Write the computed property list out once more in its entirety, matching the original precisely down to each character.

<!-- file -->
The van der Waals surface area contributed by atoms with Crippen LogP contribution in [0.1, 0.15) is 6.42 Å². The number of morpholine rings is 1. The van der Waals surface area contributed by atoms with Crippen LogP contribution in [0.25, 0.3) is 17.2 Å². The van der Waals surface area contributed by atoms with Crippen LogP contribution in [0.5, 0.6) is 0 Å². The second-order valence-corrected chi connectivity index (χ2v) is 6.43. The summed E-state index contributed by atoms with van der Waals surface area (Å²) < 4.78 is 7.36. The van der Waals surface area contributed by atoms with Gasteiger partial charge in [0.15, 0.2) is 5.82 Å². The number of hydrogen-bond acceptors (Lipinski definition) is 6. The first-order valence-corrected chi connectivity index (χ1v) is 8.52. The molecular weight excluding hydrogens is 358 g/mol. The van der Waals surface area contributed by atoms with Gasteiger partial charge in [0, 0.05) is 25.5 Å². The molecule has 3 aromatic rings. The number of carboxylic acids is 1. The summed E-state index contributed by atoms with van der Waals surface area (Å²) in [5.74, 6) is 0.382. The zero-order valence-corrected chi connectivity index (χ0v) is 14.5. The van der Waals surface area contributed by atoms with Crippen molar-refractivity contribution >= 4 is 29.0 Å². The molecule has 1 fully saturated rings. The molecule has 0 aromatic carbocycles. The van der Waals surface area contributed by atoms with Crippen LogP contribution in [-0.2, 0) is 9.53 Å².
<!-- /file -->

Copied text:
The van der Waals surface area contributed by atoms with Crippen LogP contribution in [0.1, 0.15) is 6.42 Å². The number of morpholine rings is 1. The van der Waals surface area contributed by atoms with Crippen LogP contribution in [0.25, 0.3) is 17.2 Å². The van der Waals surface area contributed by atoms with Crippen LogP contribution in [0.5, 0.6) is 0 Å². The second-order valence-corrected chi connectivity index (χ2v) is 6.43. The summed E-state index contributed by atoms with van der Waals surface area (Å²) < 4.78 is 7.36. The van der Waals surface area contributed by atoms with Gasteiger partial charge in [0.15, 0.2) is 5.82 Å². The number of hydrogen-bond acceptors (Lipinski definition) is 6. The first-order valence-corrected chi connectivity index (χ1v) is 8.52. The molecular weight excluding hydrogens is 358 g/mol. The van der Waals surface area contributed by atoms with Gasteiger partial charge in [0, 0.05) is 25.5 Å². The molecule has 3 aromatic rings. The number of carboxylic acids is 1. The summed E-state index contributed by atoms with van der Waals surface area (Å²) in [5.74, 6) is 0.382. The zero-order valence-corrected chi connectivity index (χ0v) is 14.5. The van der Waals surface area contributed by atoms with Crippen molar-refractivity contribution >= 4 is 29.0 Å². The molecule has 1 fully saturated rings. The molecule has 0 aromatic carbocycles. The van der Waals surface area contributed by atoms with Crippen LogP contribution in [-0.2, 0) is 9.53 Å².